A multi-sectoral approach has been suggested to tackle India’s estimated 100-million diabetes burden by 2030

With India’s diabetes burden expected to cross the 100-million mark by 2030, as against the earlier estimate of 87 million, a white paper on ‘Management and Care of Diabetes in India’ suggests public-private partnership to deal with the burden of disease.

 At present, more than 61 million people in India have diabetes, compared with 50.8 million last year, showing an increase of over 12 per cent. The International Diabetes Federation estimates that 9.2 per cent of adults in India have diabetes, making its prevalence second only to China. In 2012, diabetes caused 983,000 deaths in India, the largest contributor of mortality.

 Considering the rising burden of non-communicable diseases (NCDs) and common risk factors to major non-communicable diseases, the government initiated an integrated National Program for Prevention and Control of Cancers, Diabetes, Cardiovascular Diseases and Stroke (NPCDCS). 

“Given the rapidly increasing prevalence of the disease, governmental delivery systems at the States and Centre alone will not be able to combat increasing threat of NCDs in the country,” said Sayeda Hameed, member of Planning Commission at a recent National NCD Summit organised by the Confederation of Indian Industry and pharmaceutical company Eli Lilly. 

“We need multi-sectoral collaborative efforts to address the present and future challenges posed by NCDs in the country wherein every sector needs to share personal responsibility. Plans for the health sector in the 12th Five Year Plan cannot be an isolated one and it needs to be integrated with the plans of all sectors,” Ms. Hameed said.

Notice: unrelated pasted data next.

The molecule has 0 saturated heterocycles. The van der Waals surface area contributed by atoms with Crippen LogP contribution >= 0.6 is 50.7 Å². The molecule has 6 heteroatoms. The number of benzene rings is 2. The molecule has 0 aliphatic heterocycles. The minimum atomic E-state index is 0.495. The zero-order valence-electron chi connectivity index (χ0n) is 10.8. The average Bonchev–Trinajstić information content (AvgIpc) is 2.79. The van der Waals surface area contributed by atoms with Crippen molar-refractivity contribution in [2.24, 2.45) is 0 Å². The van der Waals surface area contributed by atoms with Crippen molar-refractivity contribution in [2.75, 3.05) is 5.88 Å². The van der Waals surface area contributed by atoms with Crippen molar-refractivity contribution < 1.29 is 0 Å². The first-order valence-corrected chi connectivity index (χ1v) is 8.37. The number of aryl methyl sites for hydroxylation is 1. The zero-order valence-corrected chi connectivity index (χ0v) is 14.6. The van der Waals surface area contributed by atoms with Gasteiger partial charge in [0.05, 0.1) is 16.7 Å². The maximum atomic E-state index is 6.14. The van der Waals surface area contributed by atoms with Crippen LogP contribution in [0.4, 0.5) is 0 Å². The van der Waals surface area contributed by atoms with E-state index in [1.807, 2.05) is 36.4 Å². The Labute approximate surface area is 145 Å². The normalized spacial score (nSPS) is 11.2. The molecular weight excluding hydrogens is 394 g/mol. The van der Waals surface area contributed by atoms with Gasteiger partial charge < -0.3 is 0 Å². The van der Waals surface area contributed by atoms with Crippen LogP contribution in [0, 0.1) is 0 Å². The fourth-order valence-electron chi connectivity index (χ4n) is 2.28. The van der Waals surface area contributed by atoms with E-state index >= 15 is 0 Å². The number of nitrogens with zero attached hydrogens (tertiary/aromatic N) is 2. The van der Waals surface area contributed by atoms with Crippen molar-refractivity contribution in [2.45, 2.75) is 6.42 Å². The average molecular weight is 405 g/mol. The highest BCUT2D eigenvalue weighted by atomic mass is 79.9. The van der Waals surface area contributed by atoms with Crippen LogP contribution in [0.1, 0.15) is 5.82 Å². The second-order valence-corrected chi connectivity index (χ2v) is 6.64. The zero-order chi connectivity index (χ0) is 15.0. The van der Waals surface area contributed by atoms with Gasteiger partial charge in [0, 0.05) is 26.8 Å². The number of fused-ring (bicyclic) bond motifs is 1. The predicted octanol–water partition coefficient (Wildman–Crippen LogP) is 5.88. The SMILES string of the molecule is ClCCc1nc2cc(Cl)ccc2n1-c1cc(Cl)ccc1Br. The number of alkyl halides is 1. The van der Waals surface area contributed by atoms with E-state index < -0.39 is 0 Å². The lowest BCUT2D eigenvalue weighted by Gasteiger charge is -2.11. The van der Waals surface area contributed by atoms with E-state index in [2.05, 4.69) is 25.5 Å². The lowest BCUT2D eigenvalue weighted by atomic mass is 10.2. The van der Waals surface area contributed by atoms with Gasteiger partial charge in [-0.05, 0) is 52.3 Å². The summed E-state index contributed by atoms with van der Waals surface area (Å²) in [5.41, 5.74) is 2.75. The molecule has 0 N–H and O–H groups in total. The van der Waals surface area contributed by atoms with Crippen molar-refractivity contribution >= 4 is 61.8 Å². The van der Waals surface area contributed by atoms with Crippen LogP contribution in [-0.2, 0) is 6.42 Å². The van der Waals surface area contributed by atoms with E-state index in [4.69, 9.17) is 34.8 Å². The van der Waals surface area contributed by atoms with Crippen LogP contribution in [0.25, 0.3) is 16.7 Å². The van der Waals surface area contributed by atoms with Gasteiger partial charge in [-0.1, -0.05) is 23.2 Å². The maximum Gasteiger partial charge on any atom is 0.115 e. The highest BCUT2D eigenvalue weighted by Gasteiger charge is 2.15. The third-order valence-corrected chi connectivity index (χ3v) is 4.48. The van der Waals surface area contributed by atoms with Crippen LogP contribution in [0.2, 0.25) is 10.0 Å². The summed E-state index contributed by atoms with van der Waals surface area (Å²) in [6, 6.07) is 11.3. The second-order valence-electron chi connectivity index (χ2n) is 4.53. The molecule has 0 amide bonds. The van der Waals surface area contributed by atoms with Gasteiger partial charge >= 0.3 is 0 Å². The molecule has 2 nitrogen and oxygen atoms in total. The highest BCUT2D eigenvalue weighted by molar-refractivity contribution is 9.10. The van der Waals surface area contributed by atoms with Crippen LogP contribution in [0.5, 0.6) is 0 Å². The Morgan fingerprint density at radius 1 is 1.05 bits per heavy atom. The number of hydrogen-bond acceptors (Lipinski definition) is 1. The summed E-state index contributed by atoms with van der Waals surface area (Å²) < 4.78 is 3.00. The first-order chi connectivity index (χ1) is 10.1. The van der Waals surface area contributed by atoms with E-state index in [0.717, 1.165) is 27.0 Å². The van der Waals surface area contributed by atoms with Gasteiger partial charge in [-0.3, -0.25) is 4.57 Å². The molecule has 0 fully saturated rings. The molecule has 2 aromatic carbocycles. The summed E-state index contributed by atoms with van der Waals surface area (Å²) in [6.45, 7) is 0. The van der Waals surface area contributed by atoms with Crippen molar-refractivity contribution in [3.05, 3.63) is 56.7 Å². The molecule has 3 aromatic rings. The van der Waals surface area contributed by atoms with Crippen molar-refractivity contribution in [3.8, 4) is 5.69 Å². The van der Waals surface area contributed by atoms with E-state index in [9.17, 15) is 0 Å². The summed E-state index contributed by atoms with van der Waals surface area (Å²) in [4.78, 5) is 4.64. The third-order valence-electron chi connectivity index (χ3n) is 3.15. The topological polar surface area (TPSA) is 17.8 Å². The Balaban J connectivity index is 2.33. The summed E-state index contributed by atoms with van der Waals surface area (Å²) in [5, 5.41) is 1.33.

The white paper, brought out by the CII, suggests starting a clinical registry of the people suffering from diabetes mellitus and all individuals seeking services from NPCDCS be given health card with unique identity number to track their treatment. 

Duplication of diagnostic tests leads to wastage. To avoid this, medical history of the patient can be linked to the Aadhaar card (UID) on a medical record system, it says. A program surveillance unit should be set up to conduct performance audit and ensure quality control. 

The MIS (management information system) for NPCDCS should be mainstreamed with other cross-sectoral initiatives being carried out by the government and other development partners (like World Bank, USAID, FAO, WFP, UNICEF, WHO) while also engaging Panchayati Raj Institution members in community-based monitoring. The Village Health Committee (VHC) should form the link between the healthcare providers and the community. 

A nodal agency at the national level should be provided accreditation to training courses for healthcare providers to be followed uniformly by all States, the white paper suggests. Importantly, it favours an OPD (out-patient department) based insurance scheme for NCDs like diabetes. The existing reimbursement systems like Rashtriya Swashthya Bima Yojana (RSBY) cover only the hospitalisation and not chronic illnesses like diabetes. There is a need to extend this to the out-patient care for diabetes and hypertension to prevent subsequent expenditure on treating complications. 

Drugs should be available, accessible and affordable at all levels of health system — the Primary Health Centres, Community Health Centres, District Hospitals and teaching centres.  

While targeting the adolescents and children, health educators should reach out to school children through National Rural Health Mission’s School Health Program. The white paper recommends a focus on health education and prevention activities like exercise, dietary control and stress management in children and young adults.

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